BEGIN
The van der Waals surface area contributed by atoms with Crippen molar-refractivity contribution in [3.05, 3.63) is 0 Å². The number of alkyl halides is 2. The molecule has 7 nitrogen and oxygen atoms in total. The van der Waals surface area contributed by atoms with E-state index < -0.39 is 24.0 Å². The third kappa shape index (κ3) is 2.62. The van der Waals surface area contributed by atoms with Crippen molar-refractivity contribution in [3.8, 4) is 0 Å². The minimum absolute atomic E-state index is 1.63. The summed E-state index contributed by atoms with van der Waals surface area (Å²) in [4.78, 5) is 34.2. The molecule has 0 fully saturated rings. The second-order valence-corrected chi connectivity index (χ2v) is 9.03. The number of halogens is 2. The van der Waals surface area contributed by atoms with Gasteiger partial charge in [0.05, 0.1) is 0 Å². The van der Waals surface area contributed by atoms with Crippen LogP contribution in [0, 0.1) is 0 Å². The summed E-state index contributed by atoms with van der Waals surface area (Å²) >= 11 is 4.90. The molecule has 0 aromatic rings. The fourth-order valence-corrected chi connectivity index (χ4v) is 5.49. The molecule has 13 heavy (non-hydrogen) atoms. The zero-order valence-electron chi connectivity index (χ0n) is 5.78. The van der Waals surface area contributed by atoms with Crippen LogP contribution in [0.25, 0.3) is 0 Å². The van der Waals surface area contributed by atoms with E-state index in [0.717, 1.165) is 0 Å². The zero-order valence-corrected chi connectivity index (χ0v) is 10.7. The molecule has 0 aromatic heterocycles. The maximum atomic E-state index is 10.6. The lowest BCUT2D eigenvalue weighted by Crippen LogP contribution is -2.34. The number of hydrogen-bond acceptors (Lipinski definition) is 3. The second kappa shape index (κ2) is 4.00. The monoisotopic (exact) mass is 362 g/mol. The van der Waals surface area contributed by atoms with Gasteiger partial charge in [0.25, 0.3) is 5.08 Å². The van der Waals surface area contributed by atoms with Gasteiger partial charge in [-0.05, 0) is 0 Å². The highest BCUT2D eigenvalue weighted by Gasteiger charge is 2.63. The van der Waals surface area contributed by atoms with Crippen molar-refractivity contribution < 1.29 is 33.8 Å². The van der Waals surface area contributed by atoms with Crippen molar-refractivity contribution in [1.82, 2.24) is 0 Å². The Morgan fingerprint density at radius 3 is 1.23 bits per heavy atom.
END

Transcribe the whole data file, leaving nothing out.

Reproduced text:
The van der Waals surface area contributed by atoms with Crippen molar-refractivity contribution in [3.05, 3.63) is 0 Å². The number of alkyl halides is 2. The molecule has 7 nitrogen and oxygen atoms in total. The van der Waals surface area contributed by atoms with E-state index < -0.39 is 24.0 Å². The third kappa shape index (κ3) is 2.62. The van der Waals surface area contributed by atoms with Crippen molar-refractivity contribution in [3.8, 4) is 0 Å². The minimum absolute atomic E-state index is 1.63. The summed E-state index contributed by atoms with van der Waals surface area (Å²) in [4.78, 5) is 34.2. The molecule has 0 fully saturated rings. The second-order valence-corrected chi connectivity index (χ2v) is 9.03. The number of halogens is 2. The van der Waals surface area contributed by atoms with Gasteiger partial charge in [0.05, 0.1) is 0 Å². The van der Waals surface area contributed by atoms with Crippen LogP contribution in [0, 0.1) is 0 Å². The summed E-state index contributed by atoms with van der Waals surface area (Å²) >= 11 is 4.90. The molecule has 0 aromatic rings. The fourth-order valence-corrected chi connectivity index (χ4v) is 5.49. The molecule has 13 heavy (non-hydrogen) atoms. The zero-order valence-electron chi connectivity index (χ0n) is 5.78. The van der Waals surface area contributed by atoms with Crippen LogP contribution in [0.25, 0.3) is 0 Å². The van der Waals surface area contributed by atoms with E-state index in [0.717, 1.165) is 0 Å². The zero-order valence-corrected chi connectivity index (χ0v) is 10.7. The molecule has 0 aromatic heterocycles. The maximum atomic E-state index is 10.6. The lowest BCUT2D eigenvalue weighted by Crippen LogP contribution is -2.34. The number of hydrogen-bond acceptors (Lipinski definition) is 3. The second kappa shape index (κ2) is 4.00. The monoisotopic (exact) mass is 362 g/mol. The van der Waals surface area contributed by atoms with Gasteiger partial charge in [0.25, 0.3) is 5.08 Å². The van der Waals surface area contributed by atoms with Gasteiger partial charge in [-0.05, 0) is 0 Å². The highest BCUT2D eigenvalue weighted by Gasteiger charge is 2.63. The van der Waals surface area contributed by atoms with Crippen molar-refractivity contribution < 1.29 is 33.8 Å². The van der Waals surface area contributed by atoms with Crippen molar-refractivity contribution in [1.82, 2.24) is 0 Å². The Morgan fingerprint density at radius 3 is 1.23 bits per heavy atom.